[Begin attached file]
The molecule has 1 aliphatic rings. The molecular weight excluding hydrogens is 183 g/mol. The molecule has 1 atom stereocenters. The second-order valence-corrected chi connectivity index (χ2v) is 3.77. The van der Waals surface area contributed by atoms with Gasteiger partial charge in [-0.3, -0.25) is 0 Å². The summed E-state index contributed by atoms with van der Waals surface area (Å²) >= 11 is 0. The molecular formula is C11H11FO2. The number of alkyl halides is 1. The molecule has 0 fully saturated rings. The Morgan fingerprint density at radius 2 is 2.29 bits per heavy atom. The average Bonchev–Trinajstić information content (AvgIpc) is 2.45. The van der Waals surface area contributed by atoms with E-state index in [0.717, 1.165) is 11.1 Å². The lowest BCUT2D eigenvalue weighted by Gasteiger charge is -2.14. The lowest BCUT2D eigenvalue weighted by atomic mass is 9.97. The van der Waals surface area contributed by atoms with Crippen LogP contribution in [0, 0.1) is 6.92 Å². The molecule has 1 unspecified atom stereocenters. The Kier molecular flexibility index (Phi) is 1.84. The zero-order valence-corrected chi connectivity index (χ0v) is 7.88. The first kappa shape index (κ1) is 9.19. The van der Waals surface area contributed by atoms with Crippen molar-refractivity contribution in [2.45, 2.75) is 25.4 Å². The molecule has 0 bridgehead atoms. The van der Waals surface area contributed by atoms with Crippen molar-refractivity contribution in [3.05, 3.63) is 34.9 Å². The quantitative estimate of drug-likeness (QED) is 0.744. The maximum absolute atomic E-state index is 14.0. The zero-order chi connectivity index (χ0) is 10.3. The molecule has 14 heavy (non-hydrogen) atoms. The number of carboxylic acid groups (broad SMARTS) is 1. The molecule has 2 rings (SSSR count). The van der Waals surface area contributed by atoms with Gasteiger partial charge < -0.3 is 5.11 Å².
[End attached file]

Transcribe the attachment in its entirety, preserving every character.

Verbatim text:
The molecule has 1 aliphatic rings. The molecular weight excluding hydrogens is 183 g/mol. The molecule has 1 atom stereocenters. The second-order valence-corrected chi connectivity index (χ2v) is 3.77. The van der Waals surface area contributed by atoms with Gasteiger partial charge in [-0.3, -0.25) is 0 Å². The summed E-state index contributed by atoms with van der Waals surface area (Å²) >= 11 is 0. The molecular formula is C11H11FO2. The number of alkyl halides is 1. The molecule has 0 fully saturated rings. The Morgan fingerprint density at radius 2 is 2.29 bits per heavy atom. The average Bonchev–Trinajstić information content (AvgIpc) is 2.45. The van der Waals surface area contributed by atoms with E-state index in [0.717, 1.165) is 11.1 Å². The lowest BCUT2D eigenvalue weighted by Gasteiger charge is -2.14. The lowest BCUT2D eigenvalue weighted by atomic mass is 9.97. The van der Waals surface area contributed by atoms with Crippen LogP contribution in [0, 0.1) is 6.92 Å². The molecule has 1 unspecified atom stereocenters. The Kier molecular flexibility index (Phi) is 1.84. The zero-order valence-corrected chi connectivity index (χ0v) is 7.88. The first kappa shape index (κ1) is 9.19. The van der Waals surface area contributed by atoms with Crippen molar-refractivity contribution in [2.45, 2.75) is 25.4 Å². The molecule has 0 bridgehead atoms. The van der Waals surface area contributed by atoms with Crippen molar-refractivity contribution in [3.05, 3.63) is 34.9 Å². The quantitative estimate of drug-likeness (QED) is 0.744. The maximum absolute atomic E-state index is 14.0. The zero-order chi connectivity index (χ0) is 10.3. The molecule has 14 heavy (non-hydrogen) atoms. The number of carboxylic acid groups (broad SMARTS) is 1. The molecule has 2 rings (SSSR count). The van der Waals surface area contributed by atoms with Gasteiger partial charge < -0.3 is 5.11 Å².